The item that has got the most comments and trackback on this blog is Ten Open Source Tools for e-activism - which set me thinking about what to call 'doing good stuff with technology'. The question came up earlier this week during a stimulating discussion with Steve Walker and Andy Dearden, who organised the workshop last year that gave birth to this blog (workshop items here). My colleague Dave Greenop and I were talking to Andy, Steve and his colleagues at Leeds Metropolitan University School of Information Management about Designing for Civil Society, and what that meant. I'll do another post with our slides. We agreed that - for us - it was about the interactions of technology, citizen engagement, civil institutions, nonprofits and so on. But what to call it?
There is already a mainly academic Community Informatics Research Network and also a practitioner mailing list . Steve Walker has set up a list on social movement informatics. All are useful, but 'community' tends to equate with local, and social movement with campaigns, nonprofits. Steven Clift is promoting Public Net. "Community networking" is used by practitioners, but again has a mainly local focus.
On the Leeds-London train, Dave G and I mused on names and ethos, our thoughts lubricated by GNER's on-board services.
Informatics doesn't have popular appeal, but academics and funders are using the term increasingly to define their territories, so it has its uses. Civil informatics? Sounded a bit engineering, or municipal.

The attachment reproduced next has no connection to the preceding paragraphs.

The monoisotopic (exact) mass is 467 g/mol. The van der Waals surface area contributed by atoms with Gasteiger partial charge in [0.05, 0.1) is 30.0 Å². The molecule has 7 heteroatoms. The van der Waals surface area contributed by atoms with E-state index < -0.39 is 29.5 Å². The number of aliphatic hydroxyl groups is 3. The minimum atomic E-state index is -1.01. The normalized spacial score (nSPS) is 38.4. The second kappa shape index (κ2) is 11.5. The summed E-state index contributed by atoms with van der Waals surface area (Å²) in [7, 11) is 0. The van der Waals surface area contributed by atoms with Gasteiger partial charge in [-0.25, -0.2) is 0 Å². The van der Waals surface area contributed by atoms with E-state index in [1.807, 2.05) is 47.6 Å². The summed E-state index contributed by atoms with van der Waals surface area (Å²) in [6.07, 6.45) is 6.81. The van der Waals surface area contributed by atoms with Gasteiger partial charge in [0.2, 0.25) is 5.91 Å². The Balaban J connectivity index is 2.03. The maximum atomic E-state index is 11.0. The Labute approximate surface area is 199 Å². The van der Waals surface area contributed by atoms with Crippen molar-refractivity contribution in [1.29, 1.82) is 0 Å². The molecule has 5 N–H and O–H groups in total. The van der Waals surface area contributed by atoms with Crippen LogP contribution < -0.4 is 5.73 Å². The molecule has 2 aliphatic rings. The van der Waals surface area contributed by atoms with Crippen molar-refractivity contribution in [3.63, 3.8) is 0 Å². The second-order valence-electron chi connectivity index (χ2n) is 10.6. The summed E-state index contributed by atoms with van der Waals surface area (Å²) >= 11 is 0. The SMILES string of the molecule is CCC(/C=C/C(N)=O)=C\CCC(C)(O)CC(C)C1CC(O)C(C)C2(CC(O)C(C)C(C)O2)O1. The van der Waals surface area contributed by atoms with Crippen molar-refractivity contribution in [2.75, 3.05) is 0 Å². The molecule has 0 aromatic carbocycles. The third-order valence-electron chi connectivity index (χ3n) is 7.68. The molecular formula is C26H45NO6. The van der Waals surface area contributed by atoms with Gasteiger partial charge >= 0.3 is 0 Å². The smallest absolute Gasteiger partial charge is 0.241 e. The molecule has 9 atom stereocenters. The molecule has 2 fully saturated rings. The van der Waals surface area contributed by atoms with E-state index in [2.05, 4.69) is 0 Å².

I think it was Dave, around Peterborough, who wonder whether it would be useful to team up Open Source and Informatics. That's not to suggest that all civic/socially useful applications should be developed using Open Source software - but rather that OSS style of collaborative development has a place in designing for civil society. It might also encourage OSS enthusiasts to explain and examine more fully why and where their applications are useful - an issue raised by Mark Walker.
It was the best we/whoever could come up with to start a discussion on what we should call this field - and whether it is a field. We also talked about personal nets, smart homes, and smart cities, but that's another story. Or blog item.
Dave Greenop on Smart homes
Mike Gurstein's White Paper on Community Informatics Word download
Dot Org Media provide a very useful evaluation of Using Open Source Software in your Nonprofit Organisation
Azeem Azar writing in Prospect magazine on The Microsoft Killers also discusses Open Source ways of working that go beyond software development.
In Choosing Open Source Mark Surman and Jason Diceman of The Commons Group provide 'a decision making guide for civil society organizations'